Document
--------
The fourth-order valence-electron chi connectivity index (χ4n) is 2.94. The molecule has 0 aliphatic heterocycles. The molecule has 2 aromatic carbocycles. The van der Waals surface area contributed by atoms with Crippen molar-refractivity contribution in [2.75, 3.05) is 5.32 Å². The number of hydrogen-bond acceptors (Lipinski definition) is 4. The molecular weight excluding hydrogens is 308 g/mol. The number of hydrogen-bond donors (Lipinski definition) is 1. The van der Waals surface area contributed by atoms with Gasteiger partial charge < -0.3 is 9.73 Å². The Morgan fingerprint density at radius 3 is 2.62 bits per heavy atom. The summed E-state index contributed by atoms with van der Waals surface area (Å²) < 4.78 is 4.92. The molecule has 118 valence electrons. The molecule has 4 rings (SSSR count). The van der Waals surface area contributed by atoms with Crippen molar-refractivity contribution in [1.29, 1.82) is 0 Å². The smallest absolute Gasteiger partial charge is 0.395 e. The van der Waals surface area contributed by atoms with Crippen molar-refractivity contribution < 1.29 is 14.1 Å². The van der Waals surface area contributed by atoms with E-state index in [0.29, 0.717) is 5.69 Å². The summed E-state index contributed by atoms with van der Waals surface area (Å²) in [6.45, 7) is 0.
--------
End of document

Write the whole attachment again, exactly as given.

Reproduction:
The fourth-order valence-electron chi connectivity index (χ4n) is 2.94. The molecule has 0 aliphatic heterocycles. The molecule has 2 aromatic carbocycles. The van der Waals surface area contributed by atoms with Crippen molar-refractivity contribution in [2.75, 3.05) is 5.32 Å². The number of hydrogen-bond acceptors (Lipinski definition) is 4. The molecular weight excluding hydrogens is 308 g/mol. The number of hydrogen-bond donors (Lipinski definition) is 1. The van der Waals surface area contributed by atoms with Gasteiger partial charge < -0.3 is 9.73 Å². The Morgan fingerprint density at radius 3 is 2.62 bits per heavy atom. The summed E-state index contributed by atoms with van der Waals surface area (Å²) < 4.78 is 4.92. The molecule has 118 valence electrons. The molecule has 4 rings (SSSR count). The van der Waals surface area contributed by atoms with Crippen molar-refractivity contribution in [1.29, 1.82) is 0 Å². The smallest absolute Gasteiger partial charge is 0.395 e. The van der Waals surface area contributed by atoms with Crippen molar-refractivity contribution < 1.29 is 14.1 Å². The van der Waals surface area contributed by atoms with E-state index in [0.29, 0.717) is 5.69 Å². The summed E-state index contributed by atoms with van der Waals surface area (Å²) in [6.45, 7) is 0.